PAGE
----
Titanic the Musical has fascinated musical theatre lovers from the time of its debut on Broadway. Lush and operatic, it requires a large cast and a set that suggests the largest and most elegant passenger ship of its day. Titanic is also remembered for being trouble: its set wouldn’t sink on cue, and the technical problems persisted after the show officially opened. Reviews were less than positive, but the producers struggled to keep the show open. It won the Tony™ award for Best Musical, played 804 performances, but still closed at a loss. A subsequent tour apparently did not allow the show to recoup its investment.
Clearly, this Titanic is very different from the film version, which made its maker “king of the world.”
Nevertheless, many have championed this “ship of dreams” musical, and Moonlight Stage Productions has gone all out to present it in the best possible light to its audiences. Titanic features a cast of 38 and an orchestra of 26. It’s presented on a three-level set that duplicates the original’s efforts to show the class distinctions on the ship, along with projections (by Jonathan Infante) that provide context and even portray some scenes, like the sinking of the ship, that the most sophisticated mechanics couldn’t get right.
Under Larry Raben’s direction and especially Elan McMahan’s music direction, Titanic demonstrates that it does, indeed, take a village to put on a musical. Vocal quality is high, chorus work is thrilling, and Maury Yeston’s music and lyrics are shown to their best advantage.
The story is still a downer, and you really can’t escape that fact. People may have died nobly, but they still died. A crawl on the scrim pays tribute to those who didn’t survive.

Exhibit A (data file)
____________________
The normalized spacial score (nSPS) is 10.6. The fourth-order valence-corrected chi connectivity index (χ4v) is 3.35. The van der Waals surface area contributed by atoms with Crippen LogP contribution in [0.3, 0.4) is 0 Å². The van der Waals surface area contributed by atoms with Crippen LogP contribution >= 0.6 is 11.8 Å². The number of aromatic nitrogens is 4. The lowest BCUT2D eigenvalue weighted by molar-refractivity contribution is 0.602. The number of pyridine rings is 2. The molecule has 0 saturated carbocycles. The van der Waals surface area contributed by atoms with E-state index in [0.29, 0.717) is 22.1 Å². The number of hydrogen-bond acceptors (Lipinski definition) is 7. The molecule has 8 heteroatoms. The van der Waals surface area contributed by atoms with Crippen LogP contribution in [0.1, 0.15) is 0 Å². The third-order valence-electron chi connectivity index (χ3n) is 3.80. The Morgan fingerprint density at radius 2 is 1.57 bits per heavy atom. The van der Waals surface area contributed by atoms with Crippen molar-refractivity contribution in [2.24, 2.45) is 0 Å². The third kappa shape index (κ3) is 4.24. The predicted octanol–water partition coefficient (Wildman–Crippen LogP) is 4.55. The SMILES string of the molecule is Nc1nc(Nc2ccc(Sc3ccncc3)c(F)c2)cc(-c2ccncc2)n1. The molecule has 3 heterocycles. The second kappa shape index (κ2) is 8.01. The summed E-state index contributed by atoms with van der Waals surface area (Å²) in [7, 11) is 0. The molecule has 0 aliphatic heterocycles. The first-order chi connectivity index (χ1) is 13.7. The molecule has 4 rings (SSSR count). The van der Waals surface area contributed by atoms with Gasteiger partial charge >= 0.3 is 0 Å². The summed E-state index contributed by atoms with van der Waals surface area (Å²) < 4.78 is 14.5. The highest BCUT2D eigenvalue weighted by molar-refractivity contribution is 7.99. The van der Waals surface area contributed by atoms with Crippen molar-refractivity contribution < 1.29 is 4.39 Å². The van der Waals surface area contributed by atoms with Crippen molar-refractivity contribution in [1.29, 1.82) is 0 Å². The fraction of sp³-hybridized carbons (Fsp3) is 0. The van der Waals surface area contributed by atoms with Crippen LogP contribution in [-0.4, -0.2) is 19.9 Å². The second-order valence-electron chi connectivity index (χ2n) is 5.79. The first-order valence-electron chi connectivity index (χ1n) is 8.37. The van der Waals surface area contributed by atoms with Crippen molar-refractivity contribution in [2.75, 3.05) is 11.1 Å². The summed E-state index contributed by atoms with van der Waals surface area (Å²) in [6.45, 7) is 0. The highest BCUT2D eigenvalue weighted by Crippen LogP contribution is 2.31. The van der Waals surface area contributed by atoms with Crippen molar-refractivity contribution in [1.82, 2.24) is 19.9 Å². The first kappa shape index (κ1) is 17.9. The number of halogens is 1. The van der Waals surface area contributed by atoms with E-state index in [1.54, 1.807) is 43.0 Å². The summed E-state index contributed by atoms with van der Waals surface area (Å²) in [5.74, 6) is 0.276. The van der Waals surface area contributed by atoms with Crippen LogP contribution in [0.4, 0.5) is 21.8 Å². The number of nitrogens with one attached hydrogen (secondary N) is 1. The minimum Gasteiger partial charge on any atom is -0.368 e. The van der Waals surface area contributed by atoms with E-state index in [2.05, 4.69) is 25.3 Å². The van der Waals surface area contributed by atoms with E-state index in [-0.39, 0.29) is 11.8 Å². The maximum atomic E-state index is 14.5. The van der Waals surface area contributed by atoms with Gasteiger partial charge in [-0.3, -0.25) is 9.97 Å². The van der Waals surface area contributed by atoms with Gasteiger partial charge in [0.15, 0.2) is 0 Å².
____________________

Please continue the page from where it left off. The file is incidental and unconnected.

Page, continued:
So many stories whiz by that it’s tough to identify with many of the characters. Standouts on opening night included veteran opera and theatre performer Norman Large as the ship’s captain, Richard Bermudez as the ship’s stoker, Eric Michael Parker as the radio operator, and young Connor Marsh as the ever-faithful bellboy. Moonlight artistic director Steven Glaudini was good-naturedly booed at the curtain call for his portrayal of J. Bruce Ismay, the corporate executive who forced the error that sunk the ship.
Some nice cameos were turned in as well by Bryan Banville as the lookout, Katie Sapper and Scott Arnold as the young passengers in steerage who connected during the trip, and Ralph Johnson and Susan Stuber as the elderly first class couple who stayed together on the ship when lifeboats were reserved for women and children only.
There aren’t a lot of opportunities to see a show like Titanic, which needs forces such as these to produce. San Diegans are very lucky to have a company such as Moonlight Stage Productions, which is willing not only to produce the show but to do so at such a high level.